Confidentiality or censorship? Cav Daily slapped with conduct charges

When the members of the managing board of the Cavalier Daily discovered they had a plagiarist on staff, they turned the offending writer over to the Honor Committee– and published an editorial informing readers.

Now that same board of student journalists finds itself hauled up before the University Judiciary Committee for allegedly violating the confidentiality of the pending Honor case. It's the first time the 121-year-old student newspaper has faced such charges in a case that pits two of the university's most cherished Jeffersonian ideals: its Honor Code and a free press. 

"I was shocked," says Cavalier Daily editor Jason Ally. "That's what my entire staff felt."

The editorial was published Monday, September 12, after what Ally describes as a marathon weekend during which the managing board had wrestled with the thorny issue of coming clean on the plagiarism within the framework of UVA's vaunted Honor Code and its mandate of confidentiality. They decided not to provide readers with the name, gender, or even the section of the paper for which the alleged word thief wrote.

Still, Honor Committee chair Ann Marie McKenzie contended that the editorial violated the University’s Standards of Conduct, and she filed charges with the University Judiciary Committee, a.k.a. UJC, which handles non-Honor student infractions. (The Honor Committee sticks with lying, cheating, and stealing.)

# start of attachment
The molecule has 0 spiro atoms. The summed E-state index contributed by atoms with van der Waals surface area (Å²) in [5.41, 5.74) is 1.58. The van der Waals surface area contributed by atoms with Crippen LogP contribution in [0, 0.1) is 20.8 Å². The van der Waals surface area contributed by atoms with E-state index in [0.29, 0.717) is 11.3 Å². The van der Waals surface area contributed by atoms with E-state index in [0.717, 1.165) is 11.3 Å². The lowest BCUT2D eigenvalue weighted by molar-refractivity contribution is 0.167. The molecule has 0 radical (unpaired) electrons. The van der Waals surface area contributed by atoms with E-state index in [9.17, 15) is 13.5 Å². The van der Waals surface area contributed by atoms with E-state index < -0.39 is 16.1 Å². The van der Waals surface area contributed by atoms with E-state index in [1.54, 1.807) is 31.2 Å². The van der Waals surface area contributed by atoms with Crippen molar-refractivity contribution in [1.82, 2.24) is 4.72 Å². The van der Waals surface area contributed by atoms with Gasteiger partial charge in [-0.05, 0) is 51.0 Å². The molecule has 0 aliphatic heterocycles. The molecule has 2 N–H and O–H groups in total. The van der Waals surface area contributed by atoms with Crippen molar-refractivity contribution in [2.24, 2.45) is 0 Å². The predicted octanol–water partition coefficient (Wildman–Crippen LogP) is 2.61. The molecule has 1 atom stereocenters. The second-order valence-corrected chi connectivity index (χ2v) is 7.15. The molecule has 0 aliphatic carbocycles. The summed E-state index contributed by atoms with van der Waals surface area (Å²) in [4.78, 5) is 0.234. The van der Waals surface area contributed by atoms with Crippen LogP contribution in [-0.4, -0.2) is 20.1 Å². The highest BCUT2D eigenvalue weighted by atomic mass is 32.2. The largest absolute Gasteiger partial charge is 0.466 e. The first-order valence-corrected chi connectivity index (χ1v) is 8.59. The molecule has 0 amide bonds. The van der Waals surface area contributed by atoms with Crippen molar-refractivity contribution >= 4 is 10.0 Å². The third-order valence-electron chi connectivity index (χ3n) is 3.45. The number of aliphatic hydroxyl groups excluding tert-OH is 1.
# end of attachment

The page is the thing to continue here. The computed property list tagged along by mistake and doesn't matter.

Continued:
The Standards prohibit “intentional, reckless, or negligent conduct which obstructs the operations of the Honor or Judiciary Committee, or conduct that violates their rules of confidentality," the CD reports.

In a brief reportedly filed with the Judiciary Committee, the Cavalier Daily argues that the UJC is forbidden in its constitution from "jurisdiction over the exercise of journalistic and editorial functions by student groups.”

On September 22, the University Judiciary Committee held a hearing to determine whether it had jurisdiction over the student newspaper, and decided that it did. That same day, the Cavalier Daily published a news story and an editorial about the charges. Both were unsigned out of fear that additional staff members could be charged.

Adam Goldstein, an attorney with the Arlington-based Student Press Law Center, calls the incident a textbook example of censorship.

"Punishing students for publishing an editorial?" asks Goldstein. "I think it's laughable that a university entity has the authority to punish truthful information."

Goldstein asserts that the paper had a journalistic obligation to disclose the plagiarism allegations to its readers.

"I think it does represent a little of student governance run amok," says editor Ally, a fourth-year foreign affairs major. "The Honor chair never should have filed charges. In her capacity as chair, she doesn't know the boundaries of what she can or cannot do, or what the UJC can do."